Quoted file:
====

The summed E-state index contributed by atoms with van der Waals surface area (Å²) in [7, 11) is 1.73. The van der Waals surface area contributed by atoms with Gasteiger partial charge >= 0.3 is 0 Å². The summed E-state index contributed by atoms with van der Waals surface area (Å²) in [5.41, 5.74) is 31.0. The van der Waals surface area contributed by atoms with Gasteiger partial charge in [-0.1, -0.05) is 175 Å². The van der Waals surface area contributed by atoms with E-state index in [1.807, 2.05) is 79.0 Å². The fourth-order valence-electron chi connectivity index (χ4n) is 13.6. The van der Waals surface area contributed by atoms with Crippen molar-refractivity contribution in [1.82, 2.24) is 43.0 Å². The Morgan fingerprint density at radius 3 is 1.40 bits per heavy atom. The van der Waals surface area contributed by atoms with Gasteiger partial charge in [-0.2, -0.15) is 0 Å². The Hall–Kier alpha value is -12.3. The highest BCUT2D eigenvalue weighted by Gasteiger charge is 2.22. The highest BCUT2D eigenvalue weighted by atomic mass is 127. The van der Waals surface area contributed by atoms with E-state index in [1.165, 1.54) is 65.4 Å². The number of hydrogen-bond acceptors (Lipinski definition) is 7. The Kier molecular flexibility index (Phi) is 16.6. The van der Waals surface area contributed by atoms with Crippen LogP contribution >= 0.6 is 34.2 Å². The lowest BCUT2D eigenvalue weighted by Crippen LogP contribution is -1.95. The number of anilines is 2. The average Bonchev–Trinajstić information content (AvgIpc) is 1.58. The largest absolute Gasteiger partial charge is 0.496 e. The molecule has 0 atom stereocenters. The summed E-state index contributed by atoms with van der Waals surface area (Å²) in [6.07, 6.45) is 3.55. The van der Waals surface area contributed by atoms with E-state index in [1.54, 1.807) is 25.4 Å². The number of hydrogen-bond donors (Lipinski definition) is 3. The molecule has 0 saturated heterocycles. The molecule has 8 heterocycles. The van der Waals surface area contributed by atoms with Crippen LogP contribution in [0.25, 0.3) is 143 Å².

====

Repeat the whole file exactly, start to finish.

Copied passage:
The summed E-state index contributed by atoms with van der Waals surface area (Å²) in [7, 11) is 1.73. The van der Waals surface area contributed by atoms with Gasteiger partial charge >= 0.3 is 0 Å². The summed E-state index contributed by atoms with van der Waals surface area (Å²) in [5.41, 5.74) is 31.0. The van der Waals surface area contributed by atoms with Gasteiger partial charge in [-0.1, -0.05) is 175 Å². The van der Waals surface area contributed by atoms with E-state index in [1.807, 2.05) is 79.0 Å². The fourth-order valence-electron chi connectivity index (χ4n) is 13.6. The van der Waals surface area contributed by atoms with Crippen molar-refractivity contribution in [1.82, 2.24) is 43.0 Å². The Morgan fingerprint density at radius 3 is 1.40 bits per heavy atom. The van der Waals surface area contributed by atoms with Gasteiger partial charge in [-0.2, -0.15) is 0 Å². The Hall–Kier alpha value is -12.3. The highest BCUT2D eigenvalue weighted by Gasteiger charge is 2.22. The highest BCUT2D eigenvalue weighted by atomic mass is 127. The van der Waals surface area contributed by atoms with E-state index in [1.165, 1.54) is 65.4 Å². The number of hydrogen-bond acceptors (Lipinski definition) is 7. The Kier molecular flexibility index (Phi) is 16.6. The van der Waals surface area contributed by atoms with Crippen LogP contribution >= 0.6 is 34.2 Å². The lowest BCUT2D eigenvalue weighted by Crippen LogP contribution is -1.95. The number of anilines is 2. The average Bonchev–Trinajstić information content (AvgIpc) is 1.58. The largest absolute Gasteiger partial charge is 0.496 e. The molecule has 0 atom stereocenters. The summed E-state index contributed by atoms with van der Waals surface area (Å²) in [6.07, 6.45) is 3.55. The van der Waals surface area contributed by atoms with E-state index in [1.54, 1.807) is 25.4 Å². The number of hydrogen-bond donors (Lipinski definition) is 3. The molecule has 0 saturated heterocycles. The molecule has 8 heterocycles. The van der Waals surface area contributed by atoms with Crippen LogP contribution in [0.25, 0.3) is 143 Å².